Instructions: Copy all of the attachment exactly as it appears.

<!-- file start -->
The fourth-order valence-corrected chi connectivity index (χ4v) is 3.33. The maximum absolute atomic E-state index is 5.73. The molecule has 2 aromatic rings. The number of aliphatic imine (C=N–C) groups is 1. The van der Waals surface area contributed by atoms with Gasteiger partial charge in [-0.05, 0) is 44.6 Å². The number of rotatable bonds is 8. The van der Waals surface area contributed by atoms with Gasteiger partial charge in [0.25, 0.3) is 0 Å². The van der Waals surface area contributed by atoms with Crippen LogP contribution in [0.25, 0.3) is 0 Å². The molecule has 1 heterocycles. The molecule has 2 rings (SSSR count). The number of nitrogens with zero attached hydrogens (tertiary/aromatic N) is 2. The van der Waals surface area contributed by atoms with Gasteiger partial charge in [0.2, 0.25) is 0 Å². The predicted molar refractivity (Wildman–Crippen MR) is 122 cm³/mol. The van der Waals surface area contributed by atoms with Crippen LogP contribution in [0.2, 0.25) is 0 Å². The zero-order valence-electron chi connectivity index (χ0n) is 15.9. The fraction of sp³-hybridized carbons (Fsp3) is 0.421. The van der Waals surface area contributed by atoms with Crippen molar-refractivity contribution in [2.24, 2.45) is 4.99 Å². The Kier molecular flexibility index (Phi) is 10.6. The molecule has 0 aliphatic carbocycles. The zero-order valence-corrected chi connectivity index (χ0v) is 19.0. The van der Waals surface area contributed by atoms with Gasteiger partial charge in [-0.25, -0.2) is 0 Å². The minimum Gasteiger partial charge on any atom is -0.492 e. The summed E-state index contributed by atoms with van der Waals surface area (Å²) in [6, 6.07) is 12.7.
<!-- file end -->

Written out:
The fourth-order valence-corrected chi connectivity index (χ4v) is 3.33. The maximum absolute atomic E-state index is 5.73. The molecule has 2 aromatic rings. The number of aliphatic imine (C=N–C) groups is 1. The van der Waals surface area contributed by atoms with Gasteiger partial charge in [-0.05, 0) is 44.6 Å². The number of rotatable bonds is 8. The van der Waals surface area contributed by atoms with Gasteiger partial charge in [0.25, 0.3) is 0 Å². The van der Waals surface area contributed by atoms with Crippen LogP contribution in [0.25, 0.3) is 0 Å². The molecule has 1 heterocycles. The molecule has 2 rings (SSSR count). The number of nitrogens with zero attached hydrogens (tertiary/aromatic N) is 2. The van der Waals surface area contributed by atoms with Gasteiger partial charge in [0.2, 0.25) is 0 Å². The predicted molar refractivity (Wildman–Crippen MR) is 122 cm³/mol. The van der Waals surface area contributed by atoms with Crippen LogP contribution in [0.2, 0.25) is 0 Å². The zero-order valence-electron chi connectivity index (χ0n) is 15.9. The fraction of sp³-hybridized carbons (Fsp3) is 0.421. The van der Waals surface area contributed by atoms with Crippen molar-refractivity contribution in [2.24, 2.45) is 4.99 Å². The Kier molecular flexibility index (Phi) is 10.6. The molecule has 0 aliphatic carbocycles. The zero-order valence-corrected chi connectivity index (χ0v) is 19.0. The van der Waals surface area contributed by atoms with Gasteiger partial charge in [-0.25, -0.2) is 0 Å². The minimum Gasteiger partial charge on any atom is -0.492 e. The summed E-state index contributed by atoms with van der Waals surface area (Å²) in [6, 6.07) is 12.7.